If NHSmail was as good as it was cracked up to be and if people believed it will always be "free" there would be a larger take up.
I wonder how many of the registered users actually use NHSmail? I now have three accounts on there, only one of which I use and that rarely. Two if them are with organisations which no longer exist - which stopped me being able to transfer my account.
Directories and integration with social firstname.lastname@example.org 74 weeks ago
I worked recently in NHS D&G with colleagues in joint posts - some paid by the NHS and some the local authority. Each had access to their own respective directories. Are we planning to integrate directories with local authorities if not email systems?
im impressed with their listeningNeilPaul 74 weeks ago
having moaned about nhsmail in my column on here regularly - i have to say that im impressed with the listening/spec building their are doing. when i had a long chat with them as part of this process - they really seemed to get what some of the current weaknesses were and what the wish list was. just hope the implementation is as good.
some observationsexNHS 74 weeks ago
As an ex NHS employee and NHSmail user some observations. NHSmail was and is a great product much maligned by certain sectors of the NHS particularly the IT community in Trusts aka the 'turkey's voting for xmas' Its MS Exchange like you are all running but its a secure cloud service so yes you might not be able to customise it like your own exchange or pander to your management when they delete their calendar, but the argument for cloud services is surely becoming stronger and stronger. As for the guff about migration, pure rubbish my organisation did it in a few weeks with a single PM and small implementation team. NHSmail provided the tools (check out Quests's pricing!!!) and the support to do it and it was virtually pain free. Its change....get over it!
There is so much internal inertia in the NHS that people don't actually realise how good the service is when compared with others. I've worked in a number of organisations as a contractor since leaving the NHS and there's not a week goes by when I wish I had the flexibility in an email service that NHSmail had/has.
Finally in the never had it so good argument.... Email is a utility service, try telling a large corporate that it should allow all its sites to run their own email domain specify its own policies etc, crazy! The NHS is NOT as special as it thinks it is.
As for the future yes it should continue but....
1. where are the business requirements articulated? Seems like the solution has been selected before finding out what people want?
2. Interesting supplier management model from using multiple suppliers, who to raise a call with? Which supplier am I hosted on?
3. As you can share calendars and folders across organisations how would that work with multiple suppliers? if its x organisations per supplier how do you address the frequent movement of staff between organisations, lots of mini migrations?
4. Interesting migration challenge getting all that data from one supplier in CWW and multiple new ones
5. What about the NHSuk relay that's also under this contract? Maybe the CB or whatever CFH is these days should dump this bit of 'free' connectivity with the outside world and let trusts who don't want to migrate to NHSmail pay for all have their own connectivity with the internet and each other as a way of 'selling' a central service.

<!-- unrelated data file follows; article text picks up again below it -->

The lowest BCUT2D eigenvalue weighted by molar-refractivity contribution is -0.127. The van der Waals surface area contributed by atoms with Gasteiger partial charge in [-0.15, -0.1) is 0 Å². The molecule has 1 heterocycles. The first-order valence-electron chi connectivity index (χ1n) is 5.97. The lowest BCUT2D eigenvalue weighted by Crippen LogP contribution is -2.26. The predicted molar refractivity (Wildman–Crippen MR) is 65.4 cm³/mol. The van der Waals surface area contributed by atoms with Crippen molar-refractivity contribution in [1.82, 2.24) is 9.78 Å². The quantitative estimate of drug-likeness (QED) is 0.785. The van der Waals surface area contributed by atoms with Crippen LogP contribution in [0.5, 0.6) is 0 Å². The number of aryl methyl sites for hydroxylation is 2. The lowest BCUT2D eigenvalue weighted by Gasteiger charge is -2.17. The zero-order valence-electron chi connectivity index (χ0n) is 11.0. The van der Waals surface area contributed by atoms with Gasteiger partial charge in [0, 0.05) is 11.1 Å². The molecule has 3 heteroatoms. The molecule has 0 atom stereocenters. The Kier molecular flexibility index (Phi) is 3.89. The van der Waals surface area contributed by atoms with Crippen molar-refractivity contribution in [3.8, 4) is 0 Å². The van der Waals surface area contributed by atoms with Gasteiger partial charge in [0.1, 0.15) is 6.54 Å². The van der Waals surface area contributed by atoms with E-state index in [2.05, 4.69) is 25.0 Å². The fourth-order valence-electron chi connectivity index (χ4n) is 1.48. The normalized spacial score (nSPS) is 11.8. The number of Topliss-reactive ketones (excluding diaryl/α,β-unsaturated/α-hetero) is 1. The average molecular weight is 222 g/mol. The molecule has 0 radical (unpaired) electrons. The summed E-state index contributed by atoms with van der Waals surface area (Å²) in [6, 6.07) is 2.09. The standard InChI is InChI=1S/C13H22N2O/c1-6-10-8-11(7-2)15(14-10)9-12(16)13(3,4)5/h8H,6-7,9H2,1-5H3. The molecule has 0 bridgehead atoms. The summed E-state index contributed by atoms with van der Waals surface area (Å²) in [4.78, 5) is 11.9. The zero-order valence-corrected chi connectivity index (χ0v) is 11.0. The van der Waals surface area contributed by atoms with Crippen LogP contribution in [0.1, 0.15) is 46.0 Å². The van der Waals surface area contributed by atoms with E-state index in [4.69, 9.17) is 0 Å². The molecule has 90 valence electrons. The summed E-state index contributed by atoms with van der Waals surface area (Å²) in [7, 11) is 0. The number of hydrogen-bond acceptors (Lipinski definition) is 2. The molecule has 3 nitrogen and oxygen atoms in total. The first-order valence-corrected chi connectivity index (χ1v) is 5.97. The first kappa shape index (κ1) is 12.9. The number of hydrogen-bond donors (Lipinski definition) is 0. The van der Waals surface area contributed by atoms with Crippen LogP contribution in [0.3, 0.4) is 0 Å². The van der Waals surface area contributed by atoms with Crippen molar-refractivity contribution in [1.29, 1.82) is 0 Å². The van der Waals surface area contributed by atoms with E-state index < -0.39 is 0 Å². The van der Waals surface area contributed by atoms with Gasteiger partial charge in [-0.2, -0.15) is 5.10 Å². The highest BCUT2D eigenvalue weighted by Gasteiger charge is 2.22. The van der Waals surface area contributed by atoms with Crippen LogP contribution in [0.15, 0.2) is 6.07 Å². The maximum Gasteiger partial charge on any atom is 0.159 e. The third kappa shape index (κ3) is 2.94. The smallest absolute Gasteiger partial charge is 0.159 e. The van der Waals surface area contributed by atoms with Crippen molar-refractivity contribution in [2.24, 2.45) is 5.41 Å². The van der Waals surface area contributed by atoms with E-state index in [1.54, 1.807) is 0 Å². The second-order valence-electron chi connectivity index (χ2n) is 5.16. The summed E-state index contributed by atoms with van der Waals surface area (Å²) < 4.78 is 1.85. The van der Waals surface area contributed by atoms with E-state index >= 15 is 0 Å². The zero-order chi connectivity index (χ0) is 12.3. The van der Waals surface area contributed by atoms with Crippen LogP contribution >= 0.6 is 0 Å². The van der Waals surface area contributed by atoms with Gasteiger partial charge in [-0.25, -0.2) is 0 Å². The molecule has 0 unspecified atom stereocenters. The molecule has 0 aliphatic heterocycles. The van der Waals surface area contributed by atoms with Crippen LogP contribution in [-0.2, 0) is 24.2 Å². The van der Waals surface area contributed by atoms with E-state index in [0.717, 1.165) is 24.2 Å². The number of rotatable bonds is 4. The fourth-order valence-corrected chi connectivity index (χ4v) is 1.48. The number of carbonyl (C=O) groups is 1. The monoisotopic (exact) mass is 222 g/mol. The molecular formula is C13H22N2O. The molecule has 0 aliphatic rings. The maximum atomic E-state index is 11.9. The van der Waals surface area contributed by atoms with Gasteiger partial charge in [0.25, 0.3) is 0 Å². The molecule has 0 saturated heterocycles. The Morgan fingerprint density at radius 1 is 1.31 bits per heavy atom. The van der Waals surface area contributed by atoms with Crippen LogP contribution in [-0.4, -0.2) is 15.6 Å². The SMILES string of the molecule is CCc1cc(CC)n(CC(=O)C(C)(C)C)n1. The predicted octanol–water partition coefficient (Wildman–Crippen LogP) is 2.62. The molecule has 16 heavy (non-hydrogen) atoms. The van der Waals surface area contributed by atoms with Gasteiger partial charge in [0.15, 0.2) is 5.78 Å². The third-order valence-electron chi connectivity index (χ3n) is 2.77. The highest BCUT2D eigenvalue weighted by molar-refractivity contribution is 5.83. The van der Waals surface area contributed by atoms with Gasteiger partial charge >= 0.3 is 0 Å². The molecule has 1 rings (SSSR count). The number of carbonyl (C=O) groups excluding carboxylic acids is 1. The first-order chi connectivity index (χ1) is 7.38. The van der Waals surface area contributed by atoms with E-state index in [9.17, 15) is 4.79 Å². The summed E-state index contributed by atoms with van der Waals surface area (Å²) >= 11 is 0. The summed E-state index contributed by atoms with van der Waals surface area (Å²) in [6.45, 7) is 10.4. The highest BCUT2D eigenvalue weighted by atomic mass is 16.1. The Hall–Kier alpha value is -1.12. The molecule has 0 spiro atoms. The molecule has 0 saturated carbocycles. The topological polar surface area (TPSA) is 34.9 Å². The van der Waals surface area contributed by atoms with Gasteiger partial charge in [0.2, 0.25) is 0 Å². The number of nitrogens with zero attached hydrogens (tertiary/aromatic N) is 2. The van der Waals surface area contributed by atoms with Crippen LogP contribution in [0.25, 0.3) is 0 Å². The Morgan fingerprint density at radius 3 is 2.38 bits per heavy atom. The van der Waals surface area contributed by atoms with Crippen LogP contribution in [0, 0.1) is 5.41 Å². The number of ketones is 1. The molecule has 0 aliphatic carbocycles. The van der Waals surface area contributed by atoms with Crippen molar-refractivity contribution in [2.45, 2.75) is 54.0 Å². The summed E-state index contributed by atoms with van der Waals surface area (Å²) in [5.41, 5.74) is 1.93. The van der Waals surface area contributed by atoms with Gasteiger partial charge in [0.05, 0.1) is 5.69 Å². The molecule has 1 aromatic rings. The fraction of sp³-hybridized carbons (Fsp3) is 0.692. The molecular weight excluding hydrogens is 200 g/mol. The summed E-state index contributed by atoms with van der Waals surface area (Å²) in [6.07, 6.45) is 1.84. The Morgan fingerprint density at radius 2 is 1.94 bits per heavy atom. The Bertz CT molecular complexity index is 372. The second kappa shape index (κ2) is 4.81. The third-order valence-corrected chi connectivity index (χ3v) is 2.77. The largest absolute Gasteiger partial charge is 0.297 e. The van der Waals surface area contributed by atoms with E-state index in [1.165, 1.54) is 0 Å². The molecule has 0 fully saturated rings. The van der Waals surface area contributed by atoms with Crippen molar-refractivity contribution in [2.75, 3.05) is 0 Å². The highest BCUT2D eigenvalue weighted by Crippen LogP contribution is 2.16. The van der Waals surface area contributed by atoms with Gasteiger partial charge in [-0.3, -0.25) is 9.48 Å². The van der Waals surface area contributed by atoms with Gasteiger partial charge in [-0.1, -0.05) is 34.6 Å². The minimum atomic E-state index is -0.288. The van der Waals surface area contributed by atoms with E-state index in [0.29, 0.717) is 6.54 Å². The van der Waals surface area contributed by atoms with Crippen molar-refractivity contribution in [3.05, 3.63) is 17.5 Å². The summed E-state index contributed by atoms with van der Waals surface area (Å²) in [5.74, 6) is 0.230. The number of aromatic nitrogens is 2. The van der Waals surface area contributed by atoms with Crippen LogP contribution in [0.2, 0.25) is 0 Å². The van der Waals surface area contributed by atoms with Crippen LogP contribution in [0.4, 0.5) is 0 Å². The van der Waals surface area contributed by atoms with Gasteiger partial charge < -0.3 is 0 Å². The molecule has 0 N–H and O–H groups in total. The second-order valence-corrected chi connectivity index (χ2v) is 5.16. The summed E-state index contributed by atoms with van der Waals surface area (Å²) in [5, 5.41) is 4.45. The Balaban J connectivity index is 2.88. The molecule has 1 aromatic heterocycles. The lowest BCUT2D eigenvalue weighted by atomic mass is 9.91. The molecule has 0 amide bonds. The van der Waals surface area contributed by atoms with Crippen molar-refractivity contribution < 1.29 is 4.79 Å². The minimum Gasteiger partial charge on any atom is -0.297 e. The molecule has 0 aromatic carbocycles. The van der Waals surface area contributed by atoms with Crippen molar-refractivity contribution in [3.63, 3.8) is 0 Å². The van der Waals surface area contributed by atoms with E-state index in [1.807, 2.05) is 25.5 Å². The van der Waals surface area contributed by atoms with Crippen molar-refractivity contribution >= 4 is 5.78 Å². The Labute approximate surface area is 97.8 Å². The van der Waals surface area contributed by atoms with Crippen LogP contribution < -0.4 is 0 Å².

"choice" is keyjshaw 74 weeks ago
If NHSmail2 as an "umbrella" term for a choice of approved suppliers that can be procured through the G-Cloud framework, that sounds like a good idea. But "choice" is key here.
Current NHSmail has not been the preferred platform for most organisations, it is actually quite frustrating as a user to have to migrate account management between organisations and most people really don't understand the information governance aspect or that sending email from @nhs.net to @yourtrust.nhs.uk is in an unencrypted, unsecure format over the web.
Criteria should be set in the broad context of secure communication and collaboration specifically to meet the use-case and governance needs of healthcare.
"all options are still on the table?"nicksamuel 74 weeks ago
How about a non vendor-specific solution? An open source solution? If NHSmail2 is to be lower cost and more flexible than NHSMail, a non Microsoft solution should be seriously considered but I cannot see that happening.
Wrong questionNHSCIO 74 weeks ago
Shouldn't Liam Maxwell should be explaining why NHSMail has been unable to attract all organisations. And in that light, why is this unsuccessful system being re-procured? And why does he think it will be better this time?
Every significant user of mail knows that NHSMail isn't fit for its stated purpose.
Or N4 from April 2014?stan 10 74 weeks ago
I would really like to see the email facility having its security measures and administration separated from the health network whatever that is with N4. At the moment as you know you can use NHSmail from the internet but any organisation has to be connected to N3 to administer the accounts. Moving away from the second requirement would allow the offering to be made available (with suitable charging for non-NHS users) to all the wide variety of partners that are involved now, and which will only be increasing in the future with Any Qualified Provider, Social Enterprises, Academic Health Science Networks and the rest.